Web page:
Mafia style marketing (Norway)

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posted on Jun, 26 2012 @ 03:23 PM
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Two norwegian bloggers have been threatened and harassed after being skeptical about the Xocai chocolate. The product promises a beneficial health effect, but the company marketing the product doesn't tolerate any criticism.


Blogger "Morten" wrote a couple of years ago a post on his blog where he said that the chocolate from Xocai promised more than it could give. He was critical of the alleged health benefits of the chocolate, and that the product was sold at the so-called network marketing model.

The post got some attention, generated debate and crept steadily upward on Google's search results. Finally, the blog post appeared among the top hits that came up when searching for Xocai.

Then came the reaction.
Seven-digit U.S. dollar lawsuit



In April this year, "Morten" received an e-mail in which the company claimed Sjokoservice Norway mediated reactions from its American parent company, MXI Corp..

"Morten" shall have been notified that a seven figure lawsuit in U.S. dollars was coming. Sjokoservice Norway pointed out in the email that they could see that many blog posts were written during working hours, and sent the e-mail to the blogger's employer and colleagues.


This was only the beginning of the harassment from the chocolate company:


Later, the blogger did receive a new e-mail in which Sjokoservice Norway explained that hundreds of their members were upset over "Morten's" article. Several members had expressed a desire to travel to his home to confront him with accusations.

On it's website the Sjokoservice Norway have added driving directions to the house, and a map view of Google Maps with an overview of the residence. In addition, they laid out a picture that showed his "family tree", that is, images and names of "Morten's" parents, siblings and wife, with everyone's careers, year of birth and place of residence given.


The first blogger "Morten" gave in for the harassments and threats he received from Sjokoservice Norway/MXI Corp., excuse the posts and removed them entirely. But later, another blogger, Gunnar Tjomlid got interested in the story and decided to publicise the e-mails that was exchanged between "Morten" and Sjokoservice Norway.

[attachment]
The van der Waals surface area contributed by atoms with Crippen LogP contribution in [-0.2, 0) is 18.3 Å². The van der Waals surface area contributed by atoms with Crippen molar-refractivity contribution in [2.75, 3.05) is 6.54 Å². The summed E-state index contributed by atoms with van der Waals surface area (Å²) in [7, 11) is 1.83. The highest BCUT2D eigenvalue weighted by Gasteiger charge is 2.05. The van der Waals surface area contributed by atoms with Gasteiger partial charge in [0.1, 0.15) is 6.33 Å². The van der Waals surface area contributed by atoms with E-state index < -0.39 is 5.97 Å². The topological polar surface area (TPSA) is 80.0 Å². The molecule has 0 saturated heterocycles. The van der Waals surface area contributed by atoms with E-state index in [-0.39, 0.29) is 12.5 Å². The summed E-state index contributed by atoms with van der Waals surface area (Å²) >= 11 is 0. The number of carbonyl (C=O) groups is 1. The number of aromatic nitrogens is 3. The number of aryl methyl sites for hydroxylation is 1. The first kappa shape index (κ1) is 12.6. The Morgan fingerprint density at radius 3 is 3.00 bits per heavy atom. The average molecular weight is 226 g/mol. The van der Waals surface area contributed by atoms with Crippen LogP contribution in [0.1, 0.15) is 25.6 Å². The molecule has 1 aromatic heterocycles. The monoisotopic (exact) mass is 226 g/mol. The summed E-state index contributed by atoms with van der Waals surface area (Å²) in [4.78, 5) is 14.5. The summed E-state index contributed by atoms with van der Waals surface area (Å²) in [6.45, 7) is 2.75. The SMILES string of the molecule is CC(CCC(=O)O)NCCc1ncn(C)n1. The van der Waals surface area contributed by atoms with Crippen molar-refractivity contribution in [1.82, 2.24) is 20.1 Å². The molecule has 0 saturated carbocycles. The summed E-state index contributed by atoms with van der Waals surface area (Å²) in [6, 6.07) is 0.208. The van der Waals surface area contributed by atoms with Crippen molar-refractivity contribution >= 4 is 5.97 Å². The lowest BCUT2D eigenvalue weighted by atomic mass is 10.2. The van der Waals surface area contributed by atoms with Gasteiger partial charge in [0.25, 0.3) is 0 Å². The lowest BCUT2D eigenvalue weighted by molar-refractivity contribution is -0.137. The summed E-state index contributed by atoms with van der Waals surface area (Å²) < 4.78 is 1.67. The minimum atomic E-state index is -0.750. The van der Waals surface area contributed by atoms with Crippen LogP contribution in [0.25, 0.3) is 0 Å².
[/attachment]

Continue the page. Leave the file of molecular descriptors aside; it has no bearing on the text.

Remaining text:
He also received a similiar treatment from Sjokoservice Norway/MXI Corp. but still refuses to give in for their harrassment ant threats.

The story is getting very ugly when the distribution company involves a persons employer and colleagues, makes public all persolalia for the blogger and his family members, including address and driving directions to his home and so forth...

In other words; MAFIA STYLE MARKETING


All quotes above is from the NRK article (linked below) and translated from Norwegian with Google Translate
_______________________________________________________________________________

The story on NRK (the Norwegian goverment channel) - (Google Translate)

The whole story from the other of the two bloggers, Gunnar Tjomlid - (Google Translate)

More about this case on Gunnar Tjomlid's blog - (Google Translate)

The norwegian newspaper Fredrikstad Blad has also worked on the case - (Google Translate)
edit on 26-6-2012 by Skallagrimsson because: Spelling...




posted on Jun, 26 2012 @ 04:03 PM
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reply to post by Skallagrimsson
 

Now I got this sudden urge to also make a blog about this company.



posted on Jun, 26 2012 @ 04:18 PM
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From what I've seen in my five minutes of research on this company, it seems to be a fairly typical multi level marketing company. An MLM company is different from, say Tupperware, which is a direct sales company. In most MLM companies, the true purpose is to build your downline, this is the list of people you've suckered into selling the company's products. This is really the only way to make money in MLM because your downline needs to purchase and stock their own inventory for which you receive a commission. Most people who get involved in MLM end up wasting thousands of dollars and have boxes full of crap in ther garage.

I'm really not surprised to hear of an MLM company doing something like this. They depend on good publicity and the ignorance of those they pull in.

The ironic part of the story is that the blog likely rose to the top of Google because it had much better content and links to it than the majority of the MLM affiliate sites all over the web.



posted on Jun, 26 2012 @ 11:07 PM
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Chocolate Rain! O YA





 
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